Dawn Of War II Review: Once More, With Tyranids

Warhammer 40000: Dawn of War was a big hit. Relic's next game, Company of Heroes, was even better. So the company's next game, Dawn of War II, will continue the trend, yes?

Sort of.

Fans of Relic's previous two games will be surprised to find that Warhammer 40000: Dawn of War II bears little resemblance to either. Where Dawn of War shot for Warhammer's sense of epic warfare and came up short, this game goes in the opposite direction, forgoing scale for intimacy as you find yourself in command of an army of...eleven men.

Which is tiny. Teeny tiny. Definitely not the sort of thing you expect from a real-time strategy game. Which is lucky, then, because Dawn of War II isn't really a real-time strategy game. Least, not one like you've ever seen before.

Loved
Level Up - You'll only end up commanding between 8-11 men in the game, split over four "squads", and those four squads are led by heroes. Don't think of these heroes as RTS pawns. Think of them as RPG party members. They have names, they never really die, and between missions their attributes can be levelled up to make them more formidable. You'll grow very, very attached to them.

Loot Drop - The RPG similarities continue with loot, which is dropped throughout missions. You'll get better weapons and better armour for killing bad guys, which can then be used in later missions. Because the game is built on such a small scale, these items can actually be seen on your men in battle (oh, look, he's carrying his new Heavy Bolter!), which is a real kick.

Homeless - Unlike previous Relic games, Dawn of War II has no buildings. Your men are dropped into a mission, and that's it. No unit building ,no resource gathering, you don't even need to hold command posts. It's just you, your men and the mission at hand, which is really, really liberating.

Choose Your Own Adventure - Giving RTS players a choice between 1-2 missions is nothing new, but giving you a choice between 2-4 missions on each of 3 planets is. Such choice means if you wake up one day and only want to fight Orks (each enemy army plays a very different game), just fly to a planet with an Ork mission and you're set.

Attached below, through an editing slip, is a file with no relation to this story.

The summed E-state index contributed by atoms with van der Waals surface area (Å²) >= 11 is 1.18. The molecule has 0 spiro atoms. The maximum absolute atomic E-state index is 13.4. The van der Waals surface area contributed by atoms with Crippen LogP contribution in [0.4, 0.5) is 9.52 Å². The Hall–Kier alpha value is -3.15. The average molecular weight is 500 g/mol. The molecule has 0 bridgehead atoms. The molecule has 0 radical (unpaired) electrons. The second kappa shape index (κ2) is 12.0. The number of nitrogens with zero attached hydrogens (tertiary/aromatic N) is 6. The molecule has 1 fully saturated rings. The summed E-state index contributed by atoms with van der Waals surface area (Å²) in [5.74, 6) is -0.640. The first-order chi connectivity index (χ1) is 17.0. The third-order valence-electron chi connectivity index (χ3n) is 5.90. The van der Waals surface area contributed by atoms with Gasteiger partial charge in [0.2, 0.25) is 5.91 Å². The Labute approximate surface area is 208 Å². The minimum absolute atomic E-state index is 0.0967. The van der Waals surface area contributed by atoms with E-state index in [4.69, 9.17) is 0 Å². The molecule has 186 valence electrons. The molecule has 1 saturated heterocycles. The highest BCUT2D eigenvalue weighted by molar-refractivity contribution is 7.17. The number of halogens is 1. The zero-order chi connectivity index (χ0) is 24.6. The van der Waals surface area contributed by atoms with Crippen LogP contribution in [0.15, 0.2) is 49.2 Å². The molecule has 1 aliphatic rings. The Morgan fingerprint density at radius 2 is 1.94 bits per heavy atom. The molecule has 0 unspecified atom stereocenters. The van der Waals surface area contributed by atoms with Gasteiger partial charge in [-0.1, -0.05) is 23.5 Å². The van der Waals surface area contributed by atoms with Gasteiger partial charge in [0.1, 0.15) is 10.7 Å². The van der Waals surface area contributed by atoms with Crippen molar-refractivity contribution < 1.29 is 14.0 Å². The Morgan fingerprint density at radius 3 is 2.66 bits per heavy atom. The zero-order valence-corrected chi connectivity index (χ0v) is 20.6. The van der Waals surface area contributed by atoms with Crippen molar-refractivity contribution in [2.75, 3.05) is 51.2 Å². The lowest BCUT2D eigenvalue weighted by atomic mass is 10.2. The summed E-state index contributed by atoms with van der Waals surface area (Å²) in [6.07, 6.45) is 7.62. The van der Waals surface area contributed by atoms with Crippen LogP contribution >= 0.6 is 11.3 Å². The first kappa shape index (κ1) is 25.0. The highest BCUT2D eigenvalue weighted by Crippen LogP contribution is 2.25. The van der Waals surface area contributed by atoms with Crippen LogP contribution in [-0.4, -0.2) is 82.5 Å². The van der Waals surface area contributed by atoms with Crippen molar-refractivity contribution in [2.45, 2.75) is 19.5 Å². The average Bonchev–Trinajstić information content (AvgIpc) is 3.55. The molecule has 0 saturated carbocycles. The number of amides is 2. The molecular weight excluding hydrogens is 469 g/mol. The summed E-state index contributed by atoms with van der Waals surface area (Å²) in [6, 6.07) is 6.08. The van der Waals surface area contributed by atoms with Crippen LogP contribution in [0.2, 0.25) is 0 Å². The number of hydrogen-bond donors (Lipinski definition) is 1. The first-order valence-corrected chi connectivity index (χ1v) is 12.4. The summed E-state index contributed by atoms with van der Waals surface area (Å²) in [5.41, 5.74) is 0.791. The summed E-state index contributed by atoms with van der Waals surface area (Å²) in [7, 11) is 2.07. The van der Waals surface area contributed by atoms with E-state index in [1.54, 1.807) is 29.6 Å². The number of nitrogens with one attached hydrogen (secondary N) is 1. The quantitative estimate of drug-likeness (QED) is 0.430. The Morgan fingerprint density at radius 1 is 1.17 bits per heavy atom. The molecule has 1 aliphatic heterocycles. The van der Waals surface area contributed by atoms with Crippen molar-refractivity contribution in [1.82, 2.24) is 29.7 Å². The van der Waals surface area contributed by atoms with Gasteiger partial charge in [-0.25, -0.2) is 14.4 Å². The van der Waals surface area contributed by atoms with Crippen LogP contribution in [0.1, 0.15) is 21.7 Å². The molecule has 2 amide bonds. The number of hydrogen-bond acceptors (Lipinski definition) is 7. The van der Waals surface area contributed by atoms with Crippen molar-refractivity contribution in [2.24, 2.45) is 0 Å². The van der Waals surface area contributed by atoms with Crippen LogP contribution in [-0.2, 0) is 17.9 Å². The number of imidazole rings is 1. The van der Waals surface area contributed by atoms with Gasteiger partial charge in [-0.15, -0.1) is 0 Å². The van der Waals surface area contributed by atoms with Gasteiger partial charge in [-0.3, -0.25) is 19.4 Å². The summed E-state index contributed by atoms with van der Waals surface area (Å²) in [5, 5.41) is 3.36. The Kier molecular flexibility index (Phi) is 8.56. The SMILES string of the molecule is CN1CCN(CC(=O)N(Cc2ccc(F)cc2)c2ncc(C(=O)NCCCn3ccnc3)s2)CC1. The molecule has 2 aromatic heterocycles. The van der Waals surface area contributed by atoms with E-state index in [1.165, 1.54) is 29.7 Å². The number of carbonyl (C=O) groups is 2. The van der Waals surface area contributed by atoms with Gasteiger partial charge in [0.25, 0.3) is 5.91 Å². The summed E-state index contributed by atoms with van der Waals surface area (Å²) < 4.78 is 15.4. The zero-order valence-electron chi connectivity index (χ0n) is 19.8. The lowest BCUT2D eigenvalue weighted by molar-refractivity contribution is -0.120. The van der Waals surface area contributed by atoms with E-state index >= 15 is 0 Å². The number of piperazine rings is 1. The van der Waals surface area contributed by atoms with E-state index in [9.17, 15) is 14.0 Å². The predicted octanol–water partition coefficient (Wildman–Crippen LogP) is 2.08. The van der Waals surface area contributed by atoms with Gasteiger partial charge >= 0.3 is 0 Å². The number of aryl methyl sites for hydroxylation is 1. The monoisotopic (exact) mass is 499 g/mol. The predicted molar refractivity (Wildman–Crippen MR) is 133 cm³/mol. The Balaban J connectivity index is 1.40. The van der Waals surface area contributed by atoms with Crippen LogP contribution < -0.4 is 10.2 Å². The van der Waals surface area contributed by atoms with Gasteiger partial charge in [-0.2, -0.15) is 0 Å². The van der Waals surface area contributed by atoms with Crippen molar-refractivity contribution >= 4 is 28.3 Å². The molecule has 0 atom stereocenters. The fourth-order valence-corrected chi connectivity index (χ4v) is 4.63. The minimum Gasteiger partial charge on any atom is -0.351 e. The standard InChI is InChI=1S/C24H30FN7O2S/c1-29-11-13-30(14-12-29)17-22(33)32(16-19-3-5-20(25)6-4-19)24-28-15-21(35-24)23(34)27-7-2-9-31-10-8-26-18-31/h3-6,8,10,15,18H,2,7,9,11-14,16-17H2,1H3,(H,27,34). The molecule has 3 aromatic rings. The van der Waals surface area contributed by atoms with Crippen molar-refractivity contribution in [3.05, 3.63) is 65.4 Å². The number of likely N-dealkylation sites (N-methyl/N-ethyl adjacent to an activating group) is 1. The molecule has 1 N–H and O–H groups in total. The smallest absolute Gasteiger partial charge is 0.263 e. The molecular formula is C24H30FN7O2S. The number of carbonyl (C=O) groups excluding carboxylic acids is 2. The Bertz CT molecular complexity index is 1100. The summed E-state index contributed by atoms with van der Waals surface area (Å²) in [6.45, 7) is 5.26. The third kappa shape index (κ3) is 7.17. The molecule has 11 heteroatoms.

Not One Game, But Two - All this RPG talk of loot and levels applies only to the singleplayer campaign. Multiplayer matches are more like those found in Company of Heroes or Dawn of War, with units to be built, strongholds to be upgraded and command points to be held. This effectively means you're almost getting two games for the price of one.

Rock, Paper, Chainsword - Aside from your "avatar" character, a Space Marine Force Commander, you can only take three of the game's five other squads/heroes into battle with you. And each of these squads have wildly varying strengths and weaknesses, meaning you not only have tough strategic decisions to make when deciding who to take on a mission, but flexible tactical options at your disposal once on it.

Hated
Wash, Rinse, Repeat - Most missions involve you having to fight your way across a map to fight a boss (yes, this game even has boss fights). Actually, 95% of missions have you doing this, and while it's a blast, some more variety would have been nice, especially when the few defensive missions in the game prove to be the game's most enjoyable.

If what you've read above makes the game sound like a rich, creamy Diablo/Warcraft III/Company of Heroes soup, well, that's because that's exactly what it is. One minute you'll be using cover and flanking like Company of Heroes, the next you'll be using special powers to bring down a colossal boss character, the next you'll be collecting loot off its corpse and improving your "party" with it.

Which makes this an amazing game to play. It's like Relic have taken some of the most addictive and endearing elements of both real-time strategy and role-playing genres and smashed them together, the resulting game something that's able to appeal to fans of both genres without alienating either.

Warhammer 40000: Dawn Of War II was developed by Relic and published by THQ for the PC. It was released on February 19, and retails for $50. Played single player campaign to completion, played multiple skirmish battles online. Did not play co-op campaign, which game also features.

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